Science behind ‘Interstellar’


By Heather Mendiola

The movie “Interstellar” opened in limited theaters yesterday and opens everywhere tomorrow, Nov. 7. “Interstellar” was written by Christopher and Jonathan Nolan and directed by Christopher Nolan.

Christopher Nolan is most known for directing the newest “Batman” series movies, as well as the film “Inception.”

“Interstellar” opens on Earth dying and the human race at its end. The only way to survive is by exploring our solar system for a new planet to live on.

In the film, Earth is covered in a blight fungus. The blight fungus in the movie is the same fungus responsible for the Irish potato famine of the mid-1800s, known as the Great Famine. A version of a blight fungus called Ug99 is a threat to wheat in real life.

The film’s blight covers the Earth, destroying crops — a situation that is not unrealistic if the drought in the U.S. Southwest continues. How will the human race survive?

Enter Kip Thorne, one of the world’s leading experts on Einstein’s theory of general relativity and the science advisor for “Interstellar.”

Nolan told New Scientist, “The things he was able to open up for us were far more exotic and exciting than anything I could’ve come up with as a screenwriter.”

What Thorne created was a scientifically accurate wormhole.

A wormhole is a hypothetical tunnel through space-time that can connect distant parts of the universe. Wormholes are predicted by Einstein’s general theory of relativity.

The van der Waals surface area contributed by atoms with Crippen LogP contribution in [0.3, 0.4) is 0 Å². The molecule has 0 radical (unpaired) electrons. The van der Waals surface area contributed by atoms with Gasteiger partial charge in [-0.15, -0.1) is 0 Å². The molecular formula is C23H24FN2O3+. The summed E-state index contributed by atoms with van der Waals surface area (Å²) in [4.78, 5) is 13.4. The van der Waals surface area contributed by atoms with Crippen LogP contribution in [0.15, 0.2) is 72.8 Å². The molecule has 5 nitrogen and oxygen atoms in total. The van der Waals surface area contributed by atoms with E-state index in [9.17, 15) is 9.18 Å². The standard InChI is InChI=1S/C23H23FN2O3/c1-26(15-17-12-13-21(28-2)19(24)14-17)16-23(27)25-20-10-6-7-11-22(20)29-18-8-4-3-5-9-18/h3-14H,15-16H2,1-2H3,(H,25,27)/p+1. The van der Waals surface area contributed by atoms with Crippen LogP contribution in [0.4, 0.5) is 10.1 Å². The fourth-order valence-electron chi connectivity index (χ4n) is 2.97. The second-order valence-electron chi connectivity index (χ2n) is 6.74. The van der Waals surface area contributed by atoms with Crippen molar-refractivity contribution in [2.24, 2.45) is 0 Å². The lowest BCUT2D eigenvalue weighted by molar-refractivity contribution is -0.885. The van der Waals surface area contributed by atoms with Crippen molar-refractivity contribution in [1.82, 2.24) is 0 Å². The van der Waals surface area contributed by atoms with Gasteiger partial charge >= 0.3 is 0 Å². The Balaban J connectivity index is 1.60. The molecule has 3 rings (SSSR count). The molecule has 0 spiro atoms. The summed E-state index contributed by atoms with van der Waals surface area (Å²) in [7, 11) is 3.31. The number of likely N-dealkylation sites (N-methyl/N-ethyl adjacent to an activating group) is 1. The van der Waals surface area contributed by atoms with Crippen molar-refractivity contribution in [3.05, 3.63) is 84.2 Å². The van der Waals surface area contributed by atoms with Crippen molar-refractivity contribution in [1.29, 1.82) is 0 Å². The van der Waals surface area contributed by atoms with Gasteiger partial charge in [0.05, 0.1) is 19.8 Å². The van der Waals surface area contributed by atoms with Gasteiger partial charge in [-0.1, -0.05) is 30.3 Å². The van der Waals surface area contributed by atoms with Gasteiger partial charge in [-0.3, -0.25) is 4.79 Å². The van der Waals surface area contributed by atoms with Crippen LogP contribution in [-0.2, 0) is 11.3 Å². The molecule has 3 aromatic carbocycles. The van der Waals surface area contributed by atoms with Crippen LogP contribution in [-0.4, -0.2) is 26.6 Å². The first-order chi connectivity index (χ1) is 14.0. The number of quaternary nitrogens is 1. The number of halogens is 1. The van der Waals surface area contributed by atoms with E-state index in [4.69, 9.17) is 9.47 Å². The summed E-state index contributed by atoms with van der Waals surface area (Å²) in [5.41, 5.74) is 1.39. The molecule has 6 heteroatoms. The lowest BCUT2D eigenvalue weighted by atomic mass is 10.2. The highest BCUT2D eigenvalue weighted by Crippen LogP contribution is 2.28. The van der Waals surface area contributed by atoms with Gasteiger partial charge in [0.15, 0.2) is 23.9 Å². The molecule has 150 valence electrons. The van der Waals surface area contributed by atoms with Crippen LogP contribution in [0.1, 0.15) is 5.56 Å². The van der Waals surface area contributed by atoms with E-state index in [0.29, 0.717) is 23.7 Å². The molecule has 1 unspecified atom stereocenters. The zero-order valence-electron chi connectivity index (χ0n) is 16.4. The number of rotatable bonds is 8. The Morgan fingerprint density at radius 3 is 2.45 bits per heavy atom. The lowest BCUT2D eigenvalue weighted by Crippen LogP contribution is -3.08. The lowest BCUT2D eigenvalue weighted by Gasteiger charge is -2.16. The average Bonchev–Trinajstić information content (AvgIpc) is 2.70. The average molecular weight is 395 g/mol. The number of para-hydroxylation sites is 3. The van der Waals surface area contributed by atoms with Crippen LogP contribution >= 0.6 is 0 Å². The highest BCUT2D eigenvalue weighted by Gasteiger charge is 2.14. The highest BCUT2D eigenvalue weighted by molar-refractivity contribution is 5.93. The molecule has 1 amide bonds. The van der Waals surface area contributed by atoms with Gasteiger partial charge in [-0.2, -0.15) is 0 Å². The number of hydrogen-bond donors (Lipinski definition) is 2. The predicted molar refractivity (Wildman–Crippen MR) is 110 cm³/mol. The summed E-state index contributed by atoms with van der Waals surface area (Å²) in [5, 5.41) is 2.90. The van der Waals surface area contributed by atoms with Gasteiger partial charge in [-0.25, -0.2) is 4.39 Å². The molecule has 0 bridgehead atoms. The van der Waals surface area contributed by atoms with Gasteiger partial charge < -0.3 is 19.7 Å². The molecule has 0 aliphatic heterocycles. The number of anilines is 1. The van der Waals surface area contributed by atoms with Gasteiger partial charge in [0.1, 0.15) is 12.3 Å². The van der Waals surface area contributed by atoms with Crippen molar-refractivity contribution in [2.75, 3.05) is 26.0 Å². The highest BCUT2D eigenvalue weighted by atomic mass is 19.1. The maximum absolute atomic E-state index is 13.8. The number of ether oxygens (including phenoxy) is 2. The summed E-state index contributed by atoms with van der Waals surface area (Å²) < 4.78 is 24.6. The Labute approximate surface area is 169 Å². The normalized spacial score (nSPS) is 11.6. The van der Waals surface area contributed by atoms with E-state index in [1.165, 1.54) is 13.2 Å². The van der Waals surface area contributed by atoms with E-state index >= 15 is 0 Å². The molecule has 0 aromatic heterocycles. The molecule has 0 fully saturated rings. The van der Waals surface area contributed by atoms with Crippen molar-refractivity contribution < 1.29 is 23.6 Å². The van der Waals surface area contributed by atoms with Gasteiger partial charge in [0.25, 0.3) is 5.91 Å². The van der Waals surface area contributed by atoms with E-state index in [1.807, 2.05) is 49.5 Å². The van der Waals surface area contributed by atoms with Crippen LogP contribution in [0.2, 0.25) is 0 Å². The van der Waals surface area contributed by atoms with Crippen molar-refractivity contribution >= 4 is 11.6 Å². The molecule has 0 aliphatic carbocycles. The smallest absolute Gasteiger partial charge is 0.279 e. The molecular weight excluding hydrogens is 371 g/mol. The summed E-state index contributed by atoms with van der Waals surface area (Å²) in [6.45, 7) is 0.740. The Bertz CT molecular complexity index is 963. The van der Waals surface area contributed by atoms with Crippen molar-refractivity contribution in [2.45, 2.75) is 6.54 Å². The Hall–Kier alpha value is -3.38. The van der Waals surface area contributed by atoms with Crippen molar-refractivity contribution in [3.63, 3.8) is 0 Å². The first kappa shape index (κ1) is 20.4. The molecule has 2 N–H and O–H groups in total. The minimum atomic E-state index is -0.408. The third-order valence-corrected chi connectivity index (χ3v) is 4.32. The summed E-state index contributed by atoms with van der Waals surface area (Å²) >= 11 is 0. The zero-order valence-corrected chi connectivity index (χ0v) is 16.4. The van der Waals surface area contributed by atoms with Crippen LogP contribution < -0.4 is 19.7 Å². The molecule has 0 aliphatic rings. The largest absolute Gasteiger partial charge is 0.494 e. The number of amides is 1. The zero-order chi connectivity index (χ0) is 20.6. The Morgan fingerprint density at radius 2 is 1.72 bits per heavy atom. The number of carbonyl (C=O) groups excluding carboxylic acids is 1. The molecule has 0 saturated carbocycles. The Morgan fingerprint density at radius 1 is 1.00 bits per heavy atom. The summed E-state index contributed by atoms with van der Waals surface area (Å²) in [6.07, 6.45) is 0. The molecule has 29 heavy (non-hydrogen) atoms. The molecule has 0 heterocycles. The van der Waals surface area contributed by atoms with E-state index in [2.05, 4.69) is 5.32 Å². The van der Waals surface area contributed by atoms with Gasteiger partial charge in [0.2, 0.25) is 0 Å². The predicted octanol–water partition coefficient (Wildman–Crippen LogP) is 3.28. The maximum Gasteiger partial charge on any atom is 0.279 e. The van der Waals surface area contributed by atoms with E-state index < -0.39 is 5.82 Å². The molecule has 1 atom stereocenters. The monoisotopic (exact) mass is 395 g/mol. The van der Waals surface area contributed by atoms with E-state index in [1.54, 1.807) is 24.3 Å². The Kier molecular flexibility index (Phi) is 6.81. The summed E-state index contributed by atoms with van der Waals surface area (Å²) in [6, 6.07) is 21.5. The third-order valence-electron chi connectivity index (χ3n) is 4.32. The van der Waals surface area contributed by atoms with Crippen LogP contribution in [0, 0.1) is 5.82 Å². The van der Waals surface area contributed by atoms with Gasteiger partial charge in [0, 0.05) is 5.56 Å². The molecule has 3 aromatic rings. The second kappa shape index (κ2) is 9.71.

In “Interstellar,” a team of explorers is able to use a wormhole to travel to different parts of space looking for an inhabitable planet for the human race.

“Neither wormholes nor black holes have been depicted in any Hollywood movie the way they actually would appear,” said Thorne in a video on how the crew of “Interstellar” built the film’s black hole.

He also mentioned this was “the first time a (film) depiction began with Einstein’s general relativity equations.”

After Thorne created the equations, a team took the equations and created a visual representation of the wormhole.

The scientifically accurate wormhole created for the film has a singular point of infinite density at its heart.

Matter is dragged toward the heart because of the amount of gravity, creating an accretion disc.

Thorne worked out the math of the disc and found that gravity warps the disc around the hole, creating the halo that is shown in trailers.

When you are close to a wormhole, time is different — one hour in space is seven years on Earth — and the film’s explorers must find a new planet before the human race dies out.


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